St. Johns reputation in football revolved around Gagliardi from that time forward, and it will again Saturday, when 18,000 people or more will show up in Collegeville to watch the Johnnies play the new MIAC football heavyweight, St. Thomas.
Yet, I know this to be true from the double take, the nod, the pad across the room: John Gagliardi always knew it was about the playmakers.
Mike Grant played for Grant as a tight end in the late 70s, and was an assistant coach for two seasons 1987 and 8 before returning to Forest Lake High School, and then moving to Eden Prairie to create a football dynasty.
Grant had called me on Saturday to inform me that John had received Last Rites and wouldnt make it to the see the Johnnies and the Tommies one more time. I added that part; Mike didnt put it that way.
Mikes voice was catching as we talked briefly Saturday. On Sunday morning, I called to remind Mike that he was the luckiest football coach in the world, growing up in Bud Grants house and playing, coaching with and sharing shoulders to lean on with Gagliardi.
We were on the phone for almost an hour, and Mike Grant had what I considered terrific insights to offer, and here they are, with some editing, starting with the luck of being Buds son and Johns compadre:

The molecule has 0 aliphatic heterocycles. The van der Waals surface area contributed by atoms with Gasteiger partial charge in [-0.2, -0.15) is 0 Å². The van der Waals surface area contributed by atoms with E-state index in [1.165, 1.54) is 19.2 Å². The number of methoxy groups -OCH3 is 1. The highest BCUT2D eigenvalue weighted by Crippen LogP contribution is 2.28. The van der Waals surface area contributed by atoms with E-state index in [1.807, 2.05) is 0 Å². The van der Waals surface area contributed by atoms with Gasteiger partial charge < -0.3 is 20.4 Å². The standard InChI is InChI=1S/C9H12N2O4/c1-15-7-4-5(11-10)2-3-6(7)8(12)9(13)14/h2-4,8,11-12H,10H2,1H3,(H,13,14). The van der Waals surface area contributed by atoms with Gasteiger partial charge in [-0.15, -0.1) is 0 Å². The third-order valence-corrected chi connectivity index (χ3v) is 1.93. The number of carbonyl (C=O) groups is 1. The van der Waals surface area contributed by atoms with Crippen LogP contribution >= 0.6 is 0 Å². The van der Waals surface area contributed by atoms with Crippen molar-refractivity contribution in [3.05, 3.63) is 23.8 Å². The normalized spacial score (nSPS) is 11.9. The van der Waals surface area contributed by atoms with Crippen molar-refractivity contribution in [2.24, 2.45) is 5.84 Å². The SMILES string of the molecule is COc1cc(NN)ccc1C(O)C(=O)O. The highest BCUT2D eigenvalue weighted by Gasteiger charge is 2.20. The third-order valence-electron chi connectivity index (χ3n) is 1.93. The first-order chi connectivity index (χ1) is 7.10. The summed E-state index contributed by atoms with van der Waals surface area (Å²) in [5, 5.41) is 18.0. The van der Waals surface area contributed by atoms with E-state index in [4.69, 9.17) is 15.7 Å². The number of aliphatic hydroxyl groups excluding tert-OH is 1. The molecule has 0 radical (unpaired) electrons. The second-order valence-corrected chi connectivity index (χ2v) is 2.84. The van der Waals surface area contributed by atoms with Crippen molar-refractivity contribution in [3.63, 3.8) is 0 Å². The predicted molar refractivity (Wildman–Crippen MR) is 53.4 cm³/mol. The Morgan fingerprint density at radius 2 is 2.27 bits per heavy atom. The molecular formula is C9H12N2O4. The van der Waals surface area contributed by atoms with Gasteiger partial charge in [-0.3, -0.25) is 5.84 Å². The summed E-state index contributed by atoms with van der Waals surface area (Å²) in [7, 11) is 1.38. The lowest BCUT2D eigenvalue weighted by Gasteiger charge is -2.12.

The older I get, the more I start thinking like John. He would lose a great player and convince himself that he never coached a winning game.
That was Johns paranoia. Dad has the ability not to think that way. He looked at the geese flying overhead. If John saw geese flying over, he would say, What the hell are those?
I didnt know this as a player, but coaching with him for two those two years allows me to say this with 100 percent sincerity: John is the smartest man Ive ever known.
And part of that smartness was that he didnt want anyone to know it. He had that whole Colombo thing going I dont know anything. He wanted every opponent to think there was no plan.
You see these college football coaches now look in the mirror to get dressed for a game. They want to make sure they look the part, head to toe. John came to the game looking like he went to Goodwill and said, Give me your worst item.
The coaches that kept losing to John would talk about all the advantages there were for St. Johns. What they didnt realize is they were getting outcoached every week. Yes, John had some great players, but he also was so outstanding with fundamentals, keeping the game simple, do your job, that he took average guys and gave them a way to play great.